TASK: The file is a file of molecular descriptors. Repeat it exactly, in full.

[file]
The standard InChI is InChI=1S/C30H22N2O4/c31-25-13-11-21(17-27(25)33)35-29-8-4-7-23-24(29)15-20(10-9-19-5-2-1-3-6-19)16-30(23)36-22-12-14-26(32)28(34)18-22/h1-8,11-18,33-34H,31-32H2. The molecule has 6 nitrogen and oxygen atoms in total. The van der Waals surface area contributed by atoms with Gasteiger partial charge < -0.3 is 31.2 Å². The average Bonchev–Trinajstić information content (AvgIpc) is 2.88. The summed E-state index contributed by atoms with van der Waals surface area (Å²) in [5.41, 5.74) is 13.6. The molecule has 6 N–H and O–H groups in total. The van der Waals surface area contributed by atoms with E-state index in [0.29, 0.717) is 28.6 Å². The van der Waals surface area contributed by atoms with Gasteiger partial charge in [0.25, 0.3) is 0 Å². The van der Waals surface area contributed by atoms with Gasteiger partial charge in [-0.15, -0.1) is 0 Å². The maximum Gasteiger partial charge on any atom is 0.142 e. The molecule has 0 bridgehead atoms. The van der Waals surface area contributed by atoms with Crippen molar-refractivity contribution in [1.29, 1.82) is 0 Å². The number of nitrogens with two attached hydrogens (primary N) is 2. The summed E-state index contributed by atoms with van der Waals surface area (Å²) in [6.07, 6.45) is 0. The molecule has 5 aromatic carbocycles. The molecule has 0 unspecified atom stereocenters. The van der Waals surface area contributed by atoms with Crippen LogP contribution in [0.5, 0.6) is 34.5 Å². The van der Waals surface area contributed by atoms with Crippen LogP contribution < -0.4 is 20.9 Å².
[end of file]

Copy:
The standard InChI is InChI=1S/C30H22N2O4/c31-25-13-11-21(17-27(25)33)35-29-8-4-7-23-24(29)15-20(10-9-19-5-2-1-3-6-19)16-30(23)36-22-12-14-26(32)28(34)18-22/h1-8,11-18,33-34H,31-32H2. The molecule has 6 nitrogen and oxygen atoms in total. The van der Waals surface area contributed by atoms with Gasteiger partial charge < -0.3 is 31.2 Å². The average Bonchev–Trinajstić information content (AvgIpc) is 2.88. The summed E-state index contributed by atoms with van der Waals surface area (Å²) in [5.41, 5.74) is 13.6. The molecule has 6 N–H and O–H groups in total. The van der Waals surface area contributed by atoms with E-state index in [0.29, 0.717) is 28.6 Å². The van der Waals surface area contributed by atoms with Gasteiger partial charge in [0.25, 0.3) is 0 Å². The van der Waals surface area contributed by atoms with Gasteiger partial charge in [-0.15, -0.1) is 0 Å². The maximum Gasteiger partial charge on any atom is 0.142 e. The molecule has 0 bridgehead atoms. The van der Waals surface area contributed by atoms with Crippen molar-refractivity contribution in [1.29, 1.82) is 0 Å². The number of nitrogens with two attached hydrogens (primary N) is 2. The summed E-state index contributed by atoms with van der Waals surface area (Å²) in [6.07, 6.45) is 0. The molecule has 5 aromatic carbocycles. The molecule has 0 unspecified atom stereocenters. The van der Waals surface area contributed by atoms with Crippen LogP contribution in [0.5, 0.6) is 34.5 Å². The van der Waals surface area contributed by atoms with Crippen LogP contribution < -0.4 is 20.9 Å².